Back in the day, the BASIC programming language (or even Logo — remember the turtle?) was considered the best way to teach kids how to use a computer. They called the push to teach ordinary people how to use these machines "computer literacy" like we do today, but the methods of obtaining that literacy were different. For a time in the late 1970s and early 80s, educators, politicians, technologists, and pundits in major publications around the U.S. worried that every citizen would have to know how to program a computer or they'd be left out of the computer revolution, and thus, the future. After all, if you want to tell a computer to do something, you have to program it, right? How else are you going to get it to do what you want? It seems strange to us now that they didn't realize that we'd all be running other people's programs instead (Microsoft did, of course). That popular perception began to shift after the release of the Macintosh in 1984, but the change didn't fully get here until the mid-1990s. Now we teach people how to use Microsoft Word. By golly, if someone doesn't know how to program complex and obtuse Word macros, how will they ever be able to create a competitive résumé? In a way, not much has changed.
Anyway, back to the PreComputer. I disassembled the unit today to see what makes it tick. As I suspected, the unit's CPU is a Z-80 clone, the Toshiba TMPZ84C00AP. I also spotted the prominently marked Video Technology (VTech) ROM on the motherboard which contains built-in trivia games in subjects like history, geography, and science, calculator functionality, Hangman, and a typing course. One of the rubber-button options on the PC1000 is "Computer Drill," which lets you look at nine built-in sample BASIC programs or program in "Pre-Basic 1.0″ yourself. Although the PC1000′s twenty-character, one line LCD display is quite limiting, it's still a compelling feature that's fun to play with. And heck, the thing has an impressive full-stroke QWERTY keyboard with insert and delete keys. It's almost as if the PreComputer's designers were begging for their creation to be used for more than meets the eye.
I don't have the manual for the PreComputer, so I have no idea if it can save your programs temporarily in memory, or the extent to which its interpreter supports traditional BASIC commands. I'd particularly like to know how to print to the LCD screen without the automatic pause after each line, if that's possible. If anyone has a copy of the manual for this and can scan it or type it up for me (especially the section on BASIC), I would be much obliged. Did anyone out there have one of these as a kid? I'd love to hear from you in the comments section.
[ Update: 07/30/2007 - Many generous thanks to Chris Ball for obtaining, scanning, and providing the BASIC section of the PreComputer 1000 instruction manual. You can download all the pages in high resolution JPEG format here (25 MB). Be warned, though: the file is big. Thanks again, Chris! ]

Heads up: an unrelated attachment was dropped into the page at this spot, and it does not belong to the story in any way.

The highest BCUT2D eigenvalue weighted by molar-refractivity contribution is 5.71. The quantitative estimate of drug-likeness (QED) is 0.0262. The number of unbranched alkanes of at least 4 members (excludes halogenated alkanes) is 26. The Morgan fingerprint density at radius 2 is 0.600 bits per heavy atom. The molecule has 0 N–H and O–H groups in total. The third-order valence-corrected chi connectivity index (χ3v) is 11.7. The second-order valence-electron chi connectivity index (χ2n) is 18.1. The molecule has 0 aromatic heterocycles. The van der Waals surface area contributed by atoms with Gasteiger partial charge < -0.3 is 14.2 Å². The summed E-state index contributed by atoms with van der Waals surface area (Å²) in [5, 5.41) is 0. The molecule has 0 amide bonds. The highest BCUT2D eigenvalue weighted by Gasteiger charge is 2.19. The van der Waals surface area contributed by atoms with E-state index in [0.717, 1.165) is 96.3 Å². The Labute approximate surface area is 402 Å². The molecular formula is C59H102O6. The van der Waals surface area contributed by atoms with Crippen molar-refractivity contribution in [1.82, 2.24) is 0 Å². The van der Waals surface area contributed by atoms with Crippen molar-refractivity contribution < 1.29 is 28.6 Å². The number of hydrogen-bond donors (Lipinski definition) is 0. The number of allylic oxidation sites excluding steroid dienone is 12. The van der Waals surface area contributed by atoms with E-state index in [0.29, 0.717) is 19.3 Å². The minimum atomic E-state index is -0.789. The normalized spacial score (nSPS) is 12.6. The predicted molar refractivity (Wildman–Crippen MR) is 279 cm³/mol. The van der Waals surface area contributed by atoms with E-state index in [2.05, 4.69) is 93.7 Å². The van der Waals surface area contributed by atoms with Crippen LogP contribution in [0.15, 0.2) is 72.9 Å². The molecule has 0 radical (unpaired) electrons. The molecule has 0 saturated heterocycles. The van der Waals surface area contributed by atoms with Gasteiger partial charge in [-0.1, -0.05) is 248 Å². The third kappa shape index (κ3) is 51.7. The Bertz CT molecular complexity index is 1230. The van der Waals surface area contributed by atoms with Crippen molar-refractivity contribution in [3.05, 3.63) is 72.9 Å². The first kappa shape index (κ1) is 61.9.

I've wanted an Apple Lisa since I first set eyes on one around 1994 in my middle school library. I was studying there with a class when I spotted an exotic-looking Apple machine sitting on a cart across the room. After puzzling for a bit, I realized that it must be an Apple Lisa, an almost mythical machine that I had read about in The Journey is the Reward, but I had never even seen a picture of until then.
I had already been collecting computers for at least two years when I saw the machine, and I was always on the lookout for more additions to my collection. I had heard of a little-known machine called the "Lisa" that Apple released somewhere between the Apple III and the Macintosh, but I had never seen or used one. So when I spotted the Lisa in the library that day, it was an epiphany to me — the Apple story was vividly coming together in my brain. Knowing that the Lisa (a Lisa 2, as it turned out) in the school library was obsolete, I feared that the librarians wouldn't know what to do with it and would throw it away. I had to take action, but I was painfully shy, and I was only about thirteen or fourteen years old. I was afraid to ask them about the computer because I figured they wouldn't take me seriously. So I convinced my mother (the best mom ever) to drive back to the library after school and ask the librarians if we could buy the Lisa from them. The librarians had to decline the offer, since it had been donated to the library and was property of the county school system. Sadly, I fear that the Lisa in the library probably met a nasty fate not too long after that incident — a victim of short-sighted middle school bureaucracy.